“Justice.” It’s this vague understanding of the word that drives Martin to destroy Steven’s entire existence, but it’s the teenager’s pragmatic approach to getting it that’s both horrifying and yet, oddly, likable. It’s almost as if Keoghan is challenging the audience to respond, “So what would you suggest? How does a fatherless child make sense of a needless death? How does he reckon with the truth that, for a privileged few, consequences rarely exist? How does he find his own reward in a world where his opponent ranks significantly higher in the social food chain? It’s an uncomfortable question, but again, Keoghan seems to have an affinity for making moviegoers uncomfortable. He does it again and again, playing a vicious criminal tempting his mate to cross the proverbial lines in Calm with the horses and an outstanding art thief in American animals.
In by David Lowery strange fantastic tale of an Arthurian legend, The green knightKeoghan only inhabits a few scenes, and yet his presence lingers with by Dev Patel knight condemned for much longer. Disguised as some sort of deranged Lost Boy, the Scavenger cleans Gawain’s bones, robbing him of his possessions, his dignity, and his quest with a sense of childlike glee that straddles the line between comedy and horror. He’s the last person you’d want to meet on a solo trek to fulfill your destiny, wreaking havoc on the film’s narrative momentum while reminding audiences of the era’s inherent savagery and the messy violence lurking behind. on every street corner.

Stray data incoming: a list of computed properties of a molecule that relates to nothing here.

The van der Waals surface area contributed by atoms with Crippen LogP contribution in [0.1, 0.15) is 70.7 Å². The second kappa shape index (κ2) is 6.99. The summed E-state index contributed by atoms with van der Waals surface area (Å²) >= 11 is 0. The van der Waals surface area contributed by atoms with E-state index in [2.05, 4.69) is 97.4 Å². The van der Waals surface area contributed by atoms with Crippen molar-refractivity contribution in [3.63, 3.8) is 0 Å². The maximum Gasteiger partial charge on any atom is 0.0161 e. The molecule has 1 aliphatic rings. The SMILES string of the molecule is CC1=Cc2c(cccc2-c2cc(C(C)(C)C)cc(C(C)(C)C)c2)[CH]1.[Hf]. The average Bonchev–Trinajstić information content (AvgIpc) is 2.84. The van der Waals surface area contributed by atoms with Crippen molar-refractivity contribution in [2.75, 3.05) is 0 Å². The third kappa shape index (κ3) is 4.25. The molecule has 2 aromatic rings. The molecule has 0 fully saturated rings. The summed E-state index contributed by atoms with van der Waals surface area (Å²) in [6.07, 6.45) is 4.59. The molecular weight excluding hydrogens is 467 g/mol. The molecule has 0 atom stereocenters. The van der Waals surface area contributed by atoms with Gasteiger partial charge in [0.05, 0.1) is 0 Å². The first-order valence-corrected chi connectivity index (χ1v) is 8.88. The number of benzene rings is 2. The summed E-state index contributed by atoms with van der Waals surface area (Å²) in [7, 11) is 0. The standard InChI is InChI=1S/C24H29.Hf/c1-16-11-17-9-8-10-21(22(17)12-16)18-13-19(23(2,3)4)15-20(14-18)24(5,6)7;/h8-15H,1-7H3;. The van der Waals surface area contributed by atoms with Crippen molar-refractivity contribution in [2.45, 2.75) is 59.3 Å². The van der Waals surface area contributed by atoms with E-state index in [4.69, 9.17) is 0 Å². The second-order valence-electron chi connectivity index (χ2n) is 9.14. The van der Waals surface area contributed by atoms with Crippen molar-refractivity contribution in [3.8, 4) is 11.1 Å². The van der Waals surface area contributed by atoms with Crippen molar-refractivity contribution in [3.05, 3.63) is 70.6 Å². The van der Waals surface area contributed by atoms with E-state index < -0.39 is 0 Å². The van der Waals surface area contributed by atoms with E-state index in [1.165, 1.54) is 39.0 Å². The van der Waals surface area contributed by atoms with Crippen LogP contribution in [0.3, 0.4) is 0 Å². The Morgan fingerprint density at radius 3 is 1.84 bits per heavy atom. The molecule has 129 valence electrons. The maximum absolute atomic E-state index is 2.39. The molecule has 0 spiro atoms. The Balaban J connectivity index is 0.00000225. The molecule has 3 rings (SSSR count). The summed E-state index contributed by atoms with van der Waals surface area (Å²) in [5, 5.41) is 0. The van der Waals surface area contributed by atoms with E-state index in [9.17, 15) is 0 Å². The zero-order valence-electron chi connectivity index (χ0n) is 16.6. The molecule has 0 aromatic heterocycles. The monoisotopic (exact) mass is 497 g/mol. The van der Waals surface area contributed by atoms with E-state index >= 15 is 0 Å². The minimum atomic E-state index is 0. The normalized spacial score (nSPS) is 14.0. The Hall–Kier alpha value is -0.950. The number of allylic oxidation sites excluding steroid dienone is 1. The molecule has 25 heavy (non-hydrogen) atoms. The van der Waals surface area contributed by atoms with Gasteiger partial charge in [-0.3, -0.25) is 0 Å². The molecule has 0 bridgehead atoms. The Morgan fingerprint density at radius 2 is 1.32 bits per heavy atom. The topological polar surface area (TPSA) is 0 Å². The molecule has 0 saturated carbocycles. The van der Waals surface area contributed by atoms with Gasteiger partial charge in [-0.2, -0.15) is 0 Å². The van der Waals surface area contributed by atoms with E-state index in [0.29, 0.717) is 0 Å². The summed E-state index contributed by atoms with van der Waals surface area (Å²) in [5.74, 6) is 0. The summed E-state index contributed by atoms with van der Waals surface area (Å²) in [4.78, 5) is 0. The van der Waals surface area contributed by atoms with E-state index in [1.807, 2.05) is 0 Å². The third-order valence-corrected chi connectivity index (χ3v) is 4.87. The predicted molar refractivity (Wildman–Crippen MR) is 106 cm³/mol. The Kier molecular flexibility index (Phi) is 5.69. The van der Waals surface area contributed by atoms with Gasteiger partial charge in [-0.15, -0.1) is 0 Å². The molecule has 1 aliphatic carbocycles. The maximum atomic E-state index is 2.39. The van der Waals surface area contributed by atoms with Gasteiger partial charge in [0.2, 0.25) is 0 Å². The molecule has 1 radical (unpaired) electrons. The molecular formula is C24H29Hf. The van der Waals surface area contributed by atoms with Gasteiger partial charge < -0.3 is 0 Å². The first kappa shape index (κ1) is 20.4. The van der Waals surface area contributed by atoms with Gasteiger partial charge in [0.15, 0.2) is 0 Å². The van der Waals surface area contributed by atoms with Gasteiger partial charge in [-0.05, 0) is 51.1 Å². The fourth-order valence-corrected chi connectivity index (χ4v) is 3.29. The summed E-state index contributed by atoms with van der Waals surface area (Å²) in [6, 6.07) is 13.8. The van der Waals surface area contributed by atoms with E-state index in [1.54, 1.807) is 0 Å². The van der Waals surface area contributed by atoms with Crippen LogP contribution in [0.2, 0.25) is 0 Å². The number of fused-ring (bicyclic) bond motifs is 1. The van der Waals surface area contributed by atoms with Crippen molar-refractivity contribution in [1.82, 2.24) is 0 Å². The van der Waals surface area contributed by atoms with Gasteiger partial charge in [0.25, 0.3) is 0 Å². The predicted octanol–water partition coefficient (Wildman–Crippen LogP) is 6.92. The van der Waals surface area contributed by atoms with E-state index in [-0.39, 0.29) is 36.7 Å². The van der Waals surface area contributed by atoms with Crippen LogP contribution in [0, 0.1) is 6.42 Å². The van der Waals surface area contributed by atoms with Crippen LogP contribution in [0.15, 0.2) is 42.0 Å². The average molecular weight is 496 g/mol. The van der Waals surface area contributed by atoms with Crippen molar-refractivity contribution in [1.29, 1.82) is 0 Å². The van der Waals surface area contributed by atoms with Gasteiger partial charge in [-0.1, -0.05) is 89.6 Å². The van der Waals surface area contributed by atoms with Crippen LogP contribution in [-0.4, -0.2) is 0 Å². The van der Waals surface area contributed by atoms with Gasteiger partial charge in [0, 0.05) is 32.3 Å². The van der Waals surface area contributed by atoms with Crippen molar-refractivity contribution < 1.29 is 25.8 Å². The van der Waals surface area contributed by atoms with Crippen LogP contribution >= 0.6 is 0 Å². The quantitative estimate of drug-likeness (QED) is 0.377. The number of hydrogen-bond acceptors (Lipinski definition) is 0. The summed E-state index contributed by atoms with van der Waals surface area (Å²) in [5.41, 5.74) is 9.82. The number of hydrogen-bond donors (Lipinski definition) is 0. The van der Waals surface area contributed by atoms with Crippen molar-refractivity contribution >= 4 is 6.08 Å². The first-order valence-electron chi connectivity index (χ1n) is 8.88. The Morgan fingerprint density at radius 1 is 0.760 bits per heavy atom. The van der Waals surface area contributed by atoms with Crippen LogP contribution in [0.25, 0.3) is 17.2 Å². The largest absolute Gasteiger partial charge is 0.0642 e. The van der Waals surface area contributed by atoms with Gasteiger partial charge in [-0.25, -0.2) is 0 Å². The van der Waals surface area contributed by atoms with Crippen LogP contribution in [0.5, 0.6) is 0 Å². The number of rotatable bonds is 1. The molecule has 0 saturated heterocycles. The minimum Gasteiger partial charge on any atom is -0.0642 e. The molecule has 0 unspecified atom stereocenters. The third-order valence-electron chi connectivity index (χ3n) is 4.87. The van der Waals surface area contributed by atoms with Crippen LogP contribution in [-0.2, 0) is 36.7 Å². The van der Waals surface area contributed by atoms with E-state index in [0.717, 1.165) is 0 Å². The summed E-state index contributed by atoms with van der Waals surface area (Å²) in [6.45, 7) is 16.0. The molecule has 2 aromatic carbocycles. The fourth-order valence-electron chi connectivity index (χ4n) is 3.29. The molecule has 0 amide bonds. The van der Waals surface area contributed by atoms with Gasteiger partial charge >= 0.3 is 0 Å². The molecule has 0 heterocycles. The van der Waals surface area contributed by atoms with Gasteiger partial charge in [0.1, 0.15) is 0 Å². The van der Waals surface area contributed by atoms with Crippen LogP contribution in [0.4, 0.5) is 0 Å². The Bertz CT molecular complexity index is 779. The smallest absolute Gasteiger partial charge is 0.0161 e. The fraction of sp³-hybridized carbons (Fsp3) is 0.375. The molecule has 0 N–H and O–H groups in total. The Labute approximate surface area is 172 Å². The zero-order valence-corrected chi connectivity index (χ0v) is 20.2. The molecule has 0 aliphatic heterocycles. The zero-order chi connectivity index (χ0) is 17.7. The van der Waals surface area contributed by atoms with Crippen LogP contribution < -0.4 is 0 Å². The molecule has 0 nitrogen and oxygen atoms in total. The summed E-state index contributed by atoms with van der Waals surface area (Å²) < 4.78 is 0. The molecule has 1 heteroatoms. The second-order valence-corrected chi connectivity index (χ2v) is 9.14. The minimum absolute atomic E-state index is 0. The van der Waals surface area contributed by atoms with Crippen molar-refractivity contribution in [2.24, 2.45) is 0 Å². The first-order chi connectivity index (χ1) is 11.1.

Keoghan has become so good at playing the villain that while he’s not the villain of our stories, we expect him to be. This is what happened with his role in Marvel’s Eternals. As Druig, Keoghan was distant, tortured, and frustrated by his prescribed role as humanity’s immortal watchdog.
His reasons for avoiding responsibility and retreating to a life of solitude become clear (and eventually a fan sympathizes with) as the film progresses. But, if you were to judge the movie by its trailer alone, Keoghan is the one you would consider the antagonist. Is it because he wears a black jacket and sports the kind of cheeky, self-satisfied smile that provokes Richard Madden want to hit him on sight? Maybe, but we’d also like to think it’s because he got this tremendous on-screen reputation. And that’s something he trades with his portrayal of the Joker in Reeves. Batman browse.
Keoghan may not get the chance to fully flesh out his version of the character onscreen, but again, we don’t need that. The Joker was made to die for, and it’s unlikely anyone can top him Heath Ledger become the chaos-loving anarchist. All Keoghan really needed to do was give us some insight into the wickedness of the group of criminals. by Robert Pattinson costumed vigilante hood can be. A giggle, a nonsensical riddle, and the threat of an upcoming fight – that’s what Keoghan is asked, and he delivers in his trademark style. (Is that already a mark? It should be.) He’s menacing and vengeful and a bit broken, but he still wants to sow discord and pandemonium in others, so he encourages Dano’s Riddler to tap into that same darkness – before the screen goes black.
Keoghan is an actor who has been deliberate when it comes to his filmography. This is evident from his work on prestige dramas like HBO Chernobyl studies of independent figures such as Mammal and Light afterwards that he doesn’t want to be boxed in as so many other talents of his generation often are. Yet while we’d never want to contribute to labeling him an (on-screen) villain, we’d also like to celebrate the kind of intriguing and nefarious qualities he brings to some of his most iconic roles. There’s an unbridled energy and recklessness about him that fuels some of his most exciting turns as a villain in our stories – and yet he’s often able to mask those turns by convincing us to seek out outcasts, criminals and the comic book villains he plays…right before he pulls the rug out from under our feet.
In no time, Barry Keoghan has mastered the art of the slow-burn villain. The Batmans and Bruce Waynes of the world should be scared.